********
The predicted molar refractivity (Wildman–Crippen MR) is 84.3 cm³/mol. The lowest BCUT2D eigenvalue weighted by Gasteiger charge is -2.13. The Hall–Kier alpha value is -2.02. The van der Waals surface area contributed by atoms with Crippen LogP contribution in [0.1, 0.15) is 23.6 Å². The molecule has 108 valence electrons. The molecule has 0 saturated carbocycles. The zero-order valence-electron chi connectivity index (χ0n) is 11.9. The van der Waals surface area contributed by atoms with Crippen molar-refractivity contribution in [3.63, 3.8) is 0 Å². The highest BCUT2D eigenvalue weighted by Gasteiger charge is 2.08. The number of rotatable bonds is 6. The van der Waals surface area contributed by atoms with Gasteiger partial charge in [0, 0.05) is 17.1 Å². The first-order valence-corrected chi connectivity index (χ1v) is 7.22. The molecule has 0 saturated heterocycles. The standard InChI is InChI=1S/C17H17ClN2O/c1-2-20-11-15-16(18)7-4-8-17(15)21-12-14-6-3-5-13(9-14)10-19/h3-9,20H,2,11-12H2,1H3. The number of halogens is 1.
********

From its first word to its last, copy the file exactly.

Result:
The predicted molar refractivity (Wildman–Crippen MR) is 84.3 cm³/mol. The lowest BCUT2D eigenvalue weighted by Gasteiger charge is -2.13. The Hall–Kier alpha value is -2.02. The van der Waals surface area contributed by atoms with Crippen LogP contribution in [0.1, 0.15) is 23.6 Å². The molecule has 108 valence electrons. The molecule has 0 saturated carbocycles. The zero-order valence-electron chi connectivity index (χ0n) is 11.9. The van der Waals surface area contributed by atoms with Crippen molar-refractivity contribution in [3.63, 3.8) is 0 Å². The highest BCUT2D eigenvalue weighted by Gasteiger charge is 2.08. The number of rotatable bonds is 6. The van der Waals surface area contributed by atoms with Gasteiger partial charge in [0, 0.05) is 17.1 Å². The first-order valence-corrected chi connectivity index (χ1v) is 7.22. The molecule has 0 saturated heterocycles. The standard InChI is InChI=1S/C17H17ClN2O/c1-2-20-11-15-16(18)7-4-8-17(15)21-12-14-6-3-5-13(9-14)10-19/h3-9,20H,2,11-12H2,1H3. The number of halogens is 1.